My first adventure in PCB production

The finished clock

After being a member of PING for a while I got more and more interested in electronics and microcontroller programming. As I didn’t own a standalone digital clock, I decided to make one myself. We had all the necessary components: Seven-segment displays, a microcontroller and appropriate resistors.

Prototyping

Multiplexing the displays

I connected every segment on all the displays to pins on the controller, and the ground pin of each display to their own pins on the controller, as seen here:

Multiplexing the displays.
Multiplexing the displays.

To give the illusion that all the displays are on, I quickly connect the ground pin of the first display to GND, and the active segment pins to VCC, disconnect the ground pin of the first display, and then repeat the procedure for each display forever.

Programming the controller

Updating the display

I constantly update the displays:

while(1)
{
    putdigit(DISP_0, hours/10,   seconds & 32);
    putdigit(DISP_1, hours%10,   seconds & 16);
    putdigit(DISP_2, minutes/10, seconds & 8);
    putdigit(DISP_3, minutes%10, seconds & 4);
    putdigit(DISP_4, seconds/10, seconds & 2);
    putdigit(DISP_5, seconds%10, seconds & 1);
}

putdigit updates each display:

static void putdigit(uint8_t display, uint8_t digit, uint8_t dot)
{
    int i;

    PORTA = pgm_read_byte(&seg[digit]);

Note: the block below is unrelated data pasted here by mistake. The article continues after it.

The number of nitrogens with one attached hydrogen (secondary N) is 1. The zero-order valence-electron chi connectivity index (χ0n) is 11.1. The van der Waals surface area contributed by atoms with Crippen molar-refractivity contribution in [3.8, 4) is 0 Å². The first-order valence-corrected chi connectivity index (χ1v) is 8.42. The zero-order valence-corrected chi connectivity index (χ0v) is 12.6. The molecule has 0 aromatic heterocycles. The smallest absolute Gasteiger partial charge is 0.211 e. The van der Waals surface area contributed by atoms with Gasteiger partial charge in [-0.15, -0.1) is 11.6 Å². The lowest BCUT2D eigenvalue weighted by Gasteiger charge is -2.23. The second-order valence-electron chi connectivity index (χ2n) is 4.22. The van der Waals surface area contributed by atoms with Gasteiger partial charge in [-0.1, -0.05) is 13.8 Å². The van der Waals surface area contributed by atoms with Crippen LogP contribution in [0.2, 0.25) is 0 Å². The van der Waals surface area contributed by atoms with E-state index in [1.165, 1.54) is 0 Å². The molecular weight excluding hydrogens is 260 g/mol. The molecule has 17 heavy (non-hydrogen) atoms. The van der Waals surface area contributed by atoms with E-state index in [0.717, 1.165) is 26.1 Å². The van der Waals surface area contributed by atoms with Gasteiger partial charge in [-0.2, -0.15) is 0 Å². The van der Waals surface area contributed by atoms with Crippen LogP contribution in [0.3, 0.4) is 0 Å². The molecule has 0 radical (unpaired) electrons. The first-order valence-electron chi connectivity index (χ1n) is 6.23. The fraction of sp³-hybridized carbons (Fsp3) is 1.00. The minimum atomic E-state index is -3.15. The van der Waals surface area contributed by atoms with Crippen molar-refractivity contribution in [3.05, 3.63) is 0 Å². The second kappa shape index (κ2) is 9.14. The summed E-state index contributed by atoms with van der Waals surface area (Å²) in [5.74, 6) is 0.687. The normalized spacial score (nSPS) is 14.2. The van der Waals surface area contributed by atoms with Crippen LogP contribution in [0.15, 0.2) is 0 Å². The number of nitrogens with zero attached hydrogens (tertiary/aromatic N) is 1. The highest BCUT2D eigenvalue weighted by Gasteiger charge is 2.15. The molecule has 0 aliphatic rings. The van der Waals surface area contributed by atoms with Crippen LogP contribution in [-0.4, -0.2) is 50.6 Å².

if (dot)
        PORTA |= SEG_0;

    for (i=DISP_0; i<=DISP_5; ++i)
        PORTC |= (1 << i);

    PORTC &= ~(1 << display);
    _delay_ms(DELAY);
}

The fonts are stored in program memory:

static uint8_t seg[] PROGMEM = {
    SEG_1 | SEG_2 | SEG_3 | SEG_5 | SEG_6 | SEG_7,
    SEG_1 | SEG_7,
    SEG_2 | SEG_3 | SEG_4 | SEG_6 | SEG_7,
    SEG_1 | SEG_2 | SEG_4 | SEG_6 | SEG_7,
    SEG_1 | SEG_4 | SEG_5 | SEG_7,
    SEG_1 | SEG_2 | SEG_4 | SEG_5 | SEG_6,
    SEG_1 | SEG_2 | SEG_3 | SEG_4 | SEG_5 | SEG_6,
    SEG_1 | SEG_6 | SEG_7,
    SEG_1 | SEG_2 | SEG_3 | SEG_4 | SEG_5 | SEG_6 | SEG_7,
    SEG_1 | SEG_2 | SEG_4 | SEG_5 | SEG_6 | SEG_7,
    SEG_1 | SEG_3 | SEG_4 | SEG_5 | SEG_6 | SEG_7,
    SEG_1 | SEG_2 | SEG_3 | SEG_4 | SEG_5,
    SEG_2 | SEG_3 | SEG_5 | SEG_6,
    SEG_1 | SEG_2 | SEG_3 | SEG_4 | SEG_7,
    SEG_2 | SEG_3 | SEG_4 | SEG_5 | SEG_6,
    SEG_3 | SEG_4 | SEG_5 | SEG_6,
    SEG_3 | SEG_4,
    SEG_3 | SEG_4 | SEG_1 | SEG_5,
};

where SEG_? corresponds to these physical segments:

/*
 * Segments:
 *
 *   6
 * 5   7
 *   4
 * 3   1
 *   2   0
 */

Timers, buttons and interrupts

Putting the digits on the displays is well enough, but this is a clock, so we want to update the time as well. Enter the timer. I enable the internal timer on the Atmega16, and make it trigger an interrupt every second:

TCCR1B |= (1 << WGM12);
TIMSK  |= (1 << OCIE1A);
sei();
OCR1A   = 15624;
TCCR1B |= (1 << CS12)  | (1 << CS10);
MCUCR  |= (1 << ISC11) | (1 << ISC10) | (1 << ISC01) | (1 << ISC00);
GICR   |= (1 << INT1)  | (1 << INT0);

The interrupts need to be handled, so I make them increment the seconds variable:

ISR(TIMER1_COMPA_vect)
{
    ++seconds;

    if (seconds == 60)
    {
        seconds = 0;
        ++minutes;

        if (minutes == 60)
        {
            minutes = 0;
            ++hours;

            if (hours == 24)
                hours = 0;
        }
    }
}

The only thing missing now is a way to set the time. For that, I use one button for incrementing minutes, and one for incrementing hours:

ISR(INT0_vect)
{
    hours = (hours + 1) % 24;
}

ISR(INT1_vect)
{
    minutes = (minutes + 1) % 60;
}

The final prototype

I hooked a breadboard up to an STK500 developement board, and connected everything together.

Prototype.
The final prototype.

The finished product

After a night of etching and soldering, this was the result.

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